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Egypt's army apologise for using force

Soldiers have been deployed in Tahrir Square since January 28 and have often developed a close rapport with the protesters. They were criticised for sitting on the sidelines during deadly clashes between the demonstrators and pro-regime protesters on February 2 and 3, but until now they have not attempted to intervene to end the protests.

CAIRO // Egyptian military leaders offered a Facebook apology to protesting youth yesterday, hours after soldiers used unprecedented force to break up a late-night demonstration in the capital.

The move to disperse protesters shortly after midnight yesterday immediately prompted an afternoon rally in Cairo's Tahrir square, and raised questions about the patience of the two-week-old military government for demonstrations that have continued after the resignation of Hosni Mubarak, the former president.

"We love our army, but we don't want to see this, we don't want to start seeing them as we do the Interior Ministry, which we hate," said

Abdel Farouk Ahmed, a 28-year-old unemployed university graduate who was in Tahrir Square protesting and said he witnessed the military's charge in the early morning.

Several hundred military police wearing masks moved in to clear Tahrir Square and a smaller protest nearby about an hour after the start of a midnight curfew, according to Mr Ahmed and four other men who said they were there. The soldiers struck at the demonstrators with wooden sticks and electrified batons, and tore down tents that had been erected in the centre of the square, the witnesses said.

Soldiers have been deployed in Tahrir Square since January 28 and have often developed a close rapport with the protesters. They were criticised for sitting on the sidelines during deadly clashes between the demonstrators and pro-regime protesters on February 2 and 3, but until now they have not attempted to intervene to end the protests.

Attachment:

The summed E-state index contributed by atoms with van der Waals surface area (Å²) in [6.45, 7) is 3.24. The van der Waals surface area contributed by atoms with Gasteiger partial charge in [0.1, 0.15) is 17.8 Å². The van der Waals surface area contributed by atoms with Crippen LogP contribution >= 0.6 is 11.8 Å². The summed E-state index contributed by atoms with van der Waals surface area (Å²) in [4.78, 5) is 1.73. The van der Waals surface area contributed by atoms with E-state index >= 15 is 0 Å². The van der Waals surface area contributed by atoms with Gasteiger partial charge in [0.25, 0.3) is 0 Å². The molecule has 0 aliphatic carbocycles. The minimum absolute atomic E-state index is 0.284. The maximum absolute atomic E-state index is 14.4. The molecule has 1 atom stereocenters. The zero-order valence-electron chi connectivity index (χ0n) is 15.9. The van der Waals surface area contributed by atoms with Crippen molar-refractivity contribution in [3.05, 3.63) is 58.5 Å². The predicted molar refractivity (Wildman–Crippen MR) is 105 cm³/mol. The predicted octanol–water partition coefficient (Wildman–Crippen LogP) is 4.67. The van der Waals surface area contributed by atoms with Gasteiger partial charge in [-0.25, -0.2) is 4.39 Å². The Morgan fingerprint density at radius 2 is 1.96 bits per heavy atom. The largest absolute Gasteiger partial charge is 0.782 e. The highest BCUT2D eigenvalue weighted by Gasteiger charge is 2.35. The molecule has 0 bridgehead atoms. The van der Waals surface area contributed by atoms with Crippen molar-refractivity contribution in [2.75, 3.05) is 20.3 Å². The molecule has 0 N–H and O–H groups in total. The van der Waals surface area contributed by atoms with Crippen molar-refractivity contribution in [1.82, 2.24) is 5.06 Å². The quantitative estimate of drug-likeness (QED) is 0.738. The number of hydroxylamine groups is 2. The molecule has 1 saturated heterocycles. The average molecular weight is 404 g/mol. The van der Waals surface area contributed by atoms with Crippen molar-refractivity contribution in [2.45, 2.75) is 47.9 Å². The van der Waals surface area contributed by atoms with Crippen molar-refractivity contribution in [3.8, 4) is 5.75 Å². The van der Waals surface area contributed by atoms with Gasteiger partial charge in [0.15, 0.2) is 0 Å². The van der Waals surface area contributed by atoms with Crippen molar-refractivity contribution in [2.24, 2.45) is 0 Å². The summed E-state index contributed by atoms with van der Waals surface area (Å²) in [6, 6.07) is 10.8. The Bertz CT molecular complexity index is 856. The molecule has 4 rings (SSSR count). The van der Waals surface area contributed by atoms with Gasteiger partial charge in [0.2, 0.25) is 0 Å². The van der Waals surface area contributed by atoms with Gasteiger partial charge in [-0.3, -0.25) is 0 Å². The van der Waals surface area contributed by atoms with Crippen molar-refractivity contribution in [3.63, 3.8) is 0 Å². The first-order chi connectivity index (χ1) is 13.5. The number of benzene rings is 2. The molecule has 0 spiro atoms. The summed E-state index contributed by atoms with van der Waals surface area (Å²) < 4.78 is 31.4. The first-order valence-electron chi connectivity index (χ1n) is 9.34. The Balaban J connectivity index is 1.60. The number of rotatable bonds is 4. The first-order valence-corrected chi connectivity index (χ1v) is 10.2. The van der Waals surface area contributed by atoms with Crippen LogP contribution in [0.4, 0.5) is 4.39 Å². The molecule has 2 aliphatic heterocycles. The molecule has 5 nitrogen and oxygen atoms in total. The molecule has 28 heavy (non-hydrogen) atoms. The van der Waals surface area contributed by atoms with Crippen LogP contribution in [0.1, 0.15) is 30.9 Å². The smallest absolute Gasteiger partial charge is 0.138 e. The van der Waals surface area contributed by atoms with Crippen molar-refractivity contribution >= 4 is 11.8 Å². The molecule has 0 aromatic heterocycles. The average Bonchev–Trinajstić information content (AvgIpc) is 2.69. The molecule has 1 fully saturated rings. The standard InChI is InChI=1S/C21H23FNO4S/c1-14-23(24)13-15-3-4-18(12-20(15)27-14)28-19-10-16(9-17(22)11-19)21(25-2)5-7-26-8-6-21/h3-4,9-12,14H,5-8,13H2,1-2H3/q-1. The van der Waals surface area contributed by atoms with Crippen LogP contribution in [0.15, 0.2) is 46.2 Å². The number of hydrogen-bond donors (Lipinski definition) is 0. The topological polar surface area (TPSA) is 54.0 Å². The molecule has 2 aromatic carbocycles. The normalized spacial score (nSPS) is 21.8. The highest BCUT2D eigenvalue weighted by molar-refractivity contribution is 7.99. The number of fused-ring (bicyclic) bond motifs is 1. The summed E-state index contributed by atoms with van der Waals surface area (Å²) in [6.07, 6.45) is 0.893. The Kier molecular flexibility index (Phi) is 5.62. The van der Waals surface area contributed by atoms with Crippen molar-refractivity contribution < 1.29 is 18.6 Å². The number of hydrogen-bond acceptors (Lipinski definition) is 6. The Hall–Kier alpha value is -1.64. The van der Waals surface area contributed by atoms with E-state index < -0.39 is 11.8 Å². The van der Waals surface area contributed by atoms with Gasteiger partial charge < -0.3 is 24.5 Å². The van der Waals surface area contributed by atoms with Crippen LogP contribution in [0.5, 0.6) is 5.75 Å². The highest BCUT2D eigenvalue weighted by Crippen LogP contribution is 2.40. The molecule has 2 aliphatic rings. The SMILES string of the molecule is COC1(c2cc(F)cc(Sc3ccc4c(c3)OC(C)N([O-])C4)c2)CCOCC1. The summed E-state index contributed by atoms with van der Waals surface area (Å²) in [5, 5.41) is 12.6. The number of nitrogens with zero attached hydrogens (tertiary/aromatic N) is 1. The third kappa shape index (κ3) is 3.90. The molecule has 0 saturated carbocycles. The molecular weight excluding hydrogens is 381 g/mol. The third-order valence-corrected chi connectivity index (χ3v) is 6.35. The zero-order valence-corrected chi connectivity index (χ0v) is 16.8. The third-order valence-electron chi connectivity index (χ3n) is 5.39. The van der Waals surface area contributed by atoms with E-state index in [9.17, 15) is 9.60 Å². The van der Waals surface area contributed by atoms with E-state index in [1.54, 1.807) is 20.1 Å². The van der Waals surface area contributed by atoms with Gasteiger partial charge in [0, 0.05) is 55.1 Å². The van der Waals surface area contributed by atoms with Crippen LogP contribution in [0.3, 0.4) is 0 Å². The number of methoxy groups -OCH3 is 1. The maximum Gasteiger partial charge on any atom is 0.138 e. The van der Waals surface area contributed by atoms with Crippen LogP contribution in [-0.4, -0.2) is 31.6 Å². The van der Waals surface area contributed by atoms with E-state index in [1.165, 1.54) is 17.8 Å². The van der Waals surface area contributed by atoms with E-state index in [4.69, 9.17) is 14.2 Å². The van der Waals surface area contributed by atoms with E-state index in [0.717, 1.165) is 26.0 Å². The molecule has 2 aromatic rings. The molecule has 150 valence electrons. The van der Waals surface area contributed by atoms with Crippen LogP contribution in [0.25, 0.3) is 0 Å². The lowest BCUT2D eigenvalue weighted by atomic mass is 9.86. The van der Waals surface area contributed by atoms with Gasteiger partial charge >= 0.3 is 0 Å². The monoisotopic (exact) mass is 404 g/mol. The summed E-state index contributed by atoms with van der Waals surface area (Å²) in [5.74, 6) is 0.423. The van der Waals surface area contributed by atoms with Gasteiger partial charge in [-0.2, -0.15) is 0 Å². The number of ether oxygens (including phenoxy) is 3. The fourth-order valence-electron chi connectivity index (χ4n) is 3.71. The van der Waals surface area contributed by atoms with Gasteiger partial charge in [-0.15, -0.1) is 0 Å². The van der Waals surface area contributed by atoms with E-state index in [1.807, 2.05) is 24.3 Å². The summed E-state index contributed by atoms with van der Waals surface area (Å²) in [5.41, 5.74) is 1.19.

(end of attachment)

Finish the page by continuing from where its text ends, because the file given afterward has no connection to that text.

Tens of thousands had gathered in Tahrir Square on Friday afternoon to commemorate the two-week anniversary of Mr Mubarak's resignation and to press their demands that the military dismiss members of the cabinet who were appointed by the former president but remain in their posts.

By the time the military moved in to clear the square, less than 2,000 protesters were left, and many were setting up tents to stay overnight, the witnesses said.

In a message posted on its Facebook page yesterday, the Supreme Council of the Armed Forces said the clashes between soldiers and "the sons of the revolution" were "unintended". The Council created the Facebook account on February 17 to communicate with youth protesters.

"[The military] will not and did not issue orders of aggression against the sons of this great people, and ... it will take all the precautions in its ability to see to it that this is not repeated in the future," the Council said.

In a second message yesterday afternoon, the Council suggested that the clashes were the result of attacks on soldiers by unspecified "scheming elements attempting the corruption of the revolution ... and the driving of a wedge between it and the Armed Forces".

These outsiders, the military said, showed "aggression against members of the Armed Forces with stones and glass".

But the group of several hundred protesters who gathered in Tahrir again yesterday and blocked off part of the square's streets rejected that account of the clashes and said they had been attacked without provocation. They chanted "attacking the protesters is a shameful act" and "the blood of the martyrs cannot be for nothing".

The military's apology to the protesters coincided with the eight-member constitutional committee's proposals to reform 11 articles of the Egyptian constitution that would place term limits on the presidency, make it easier for opposition parties to nominate a challenger and re-institute judicial supervision of elections.

The proposed changes, which had been widely anticipated and hinted at by committee members in the past week, would limit the president to serving two four-year terms, Tareq el Bishry, the committee's head, told Reuters. Mr Mubarak was in the midst of his fifth six-year term when he resigned.